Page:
<< The Third through the Fourth Century>>
Important Events within Christendom from the Third up to the end of the Fourth Century.
Important events highlighted in blue.
- c. 200: Tertullian, first great Christian Latin writer, coined for Christian concepts Latin terms such as "Trinitas", "Tres Personae", "Una Substantia", "Sacramentum"
- c. 250: Pope Fabian is said to have sent out seven bishops from Rome to Gaul to preach the Gospel: Gatien to Tours, Trophimus to Arles, Paul to Narbonne, Saturnin to Toulouse, Denis to Paris, Austromoine to Clermont, and Martial to Limoges.
- January 20, 250: Emperor Decius begins a widespread persecution of Christians in Rome. Pope Fabian is martyred. Afterwards the Donatist controversy over readmitting lapsed Christians disaffects many in North Africa.
- October 28, 312: Emperor Constantine leads the forces of the Roman Empire to victory at the Battle of Milvian Bridge. Tradition has it that, the night before the battle, Constantine had a vision that he would achieve victory if he fought under the Symbol of Christ; accordingly, his soldiers bore on their shields the Chi-Rho sign composed of the first two letters of the Greek word for "Christ".
- 313: The Edict of Milan declares the Roman Empire neutral towards religious views, in effect ending the persecution of Christians.
- 318: Arius condemned and excommunicated by a council convened by Alexander, bishop of Alexandria.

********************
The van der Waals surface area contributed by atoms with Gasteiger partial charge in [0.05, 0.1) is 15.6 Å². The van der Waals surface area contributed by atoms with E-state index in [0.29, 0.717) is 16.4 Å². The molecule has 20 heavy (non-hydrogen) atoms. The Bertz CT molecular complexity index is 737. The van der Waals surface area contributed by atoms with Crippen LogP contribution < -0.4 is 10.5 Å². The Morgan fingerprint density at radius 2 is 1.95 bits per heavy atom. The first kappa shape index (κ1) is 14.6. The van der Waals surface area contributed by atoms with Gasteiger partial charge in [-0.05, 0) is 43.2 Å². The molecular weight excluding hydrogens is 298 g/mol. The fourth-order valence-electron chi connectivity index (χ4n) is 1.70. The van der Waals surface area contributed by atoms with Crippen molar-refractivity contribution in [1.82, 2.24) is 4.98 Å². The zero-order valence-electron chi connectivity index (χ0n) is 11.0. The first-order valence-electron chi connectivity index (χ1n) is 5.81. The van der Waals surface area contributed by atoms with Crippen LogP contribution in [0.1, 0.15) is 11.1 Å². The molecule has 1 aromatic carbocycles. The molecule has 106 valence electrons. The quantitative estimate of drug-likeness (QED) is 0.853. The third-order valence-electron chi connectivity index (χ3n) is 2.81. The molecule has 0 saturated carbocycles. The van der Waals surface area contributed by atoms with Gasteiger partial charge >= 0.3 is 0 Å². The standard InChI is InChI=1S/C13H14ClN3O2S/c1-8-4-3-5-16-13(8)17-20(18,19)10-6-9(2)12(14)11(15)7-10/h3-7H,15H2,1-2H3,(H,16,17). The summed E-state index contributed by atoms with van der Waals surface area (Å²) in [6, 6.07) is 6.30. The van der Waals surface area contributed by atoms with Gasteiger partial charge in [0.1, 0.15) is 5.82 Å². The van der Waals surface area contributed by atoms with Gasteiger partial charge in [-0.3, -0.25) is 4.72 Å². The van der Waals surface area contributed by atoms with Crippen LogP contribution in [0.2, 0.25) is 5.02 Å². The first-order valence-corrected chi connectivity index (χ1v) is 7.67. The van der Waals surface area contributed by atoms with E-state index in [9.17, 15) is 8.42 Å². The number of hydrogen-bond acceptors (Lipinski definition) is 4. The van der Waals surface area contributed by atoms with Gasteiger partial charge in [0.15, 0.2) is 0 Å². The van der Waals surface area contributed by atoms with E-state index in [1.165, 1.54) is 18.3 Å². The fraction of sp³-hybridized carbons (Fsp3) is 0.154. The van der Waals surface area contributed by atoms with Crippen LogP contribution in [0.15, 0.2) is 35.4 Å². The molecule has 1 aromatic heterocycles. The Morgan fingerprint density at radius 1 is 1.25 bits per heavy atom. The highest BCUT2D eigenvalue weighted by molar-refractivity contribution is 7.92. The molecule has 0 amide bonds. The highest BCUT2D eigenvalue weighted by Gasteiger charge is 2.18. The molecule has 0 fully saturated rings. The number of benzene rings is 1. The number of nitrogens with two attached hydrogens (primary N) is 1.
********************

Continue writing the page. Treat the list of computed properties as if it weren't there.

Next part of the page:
- 321: Granting the Church the right to hold property, Constantine donates the palace of the Laterani to Pope Miltiades. The Lateran Basilica or (Basilica of Our Savior) becomes the episcopal seat of the Bishop of Rome.
- November 3, 324: Constantine lays the foundations of the new capital of the Roman Empire in Byzantium, later to be known as Constantinople.
- 325: The Arian controversy erupts in Alexandria, causing widespread violence and disruptions among Christians.
- 325: The First Ecumenical Council of Nicaea, convened as a response to the Arian controversy, establishes the Nicene Creed, declaring the belief of orthodox Trinitarian Christians in the Holy Trinity.
- November 18, 326: Pope Sylvester I consecrates the Basilica of St. Peter built by Constantine the Great over the tomb of the Apostle.
- 360: Julian the Apostate becomes the last non-Christian Roman Emperor.
- February 380: Emperor Theodosius I issues an edict, De Fide Catolica, in Thessalonica, published in Constantinople, declaring Catholic Christianity as the state religion of the Roman Empire.
- 381: First Ecumenical Council of Constantinople.
- 382: The Council of Rome under Pope Damasus I sets the Canon of the Bible, listing the accepted books of the Old Testament and the New Testament. No others are to be considered Scripture.
- 391: The Theodosian decrees outlaw most pagan rituals still practiced in Rome, thereby encouraging much of the population to convert to Christianity.
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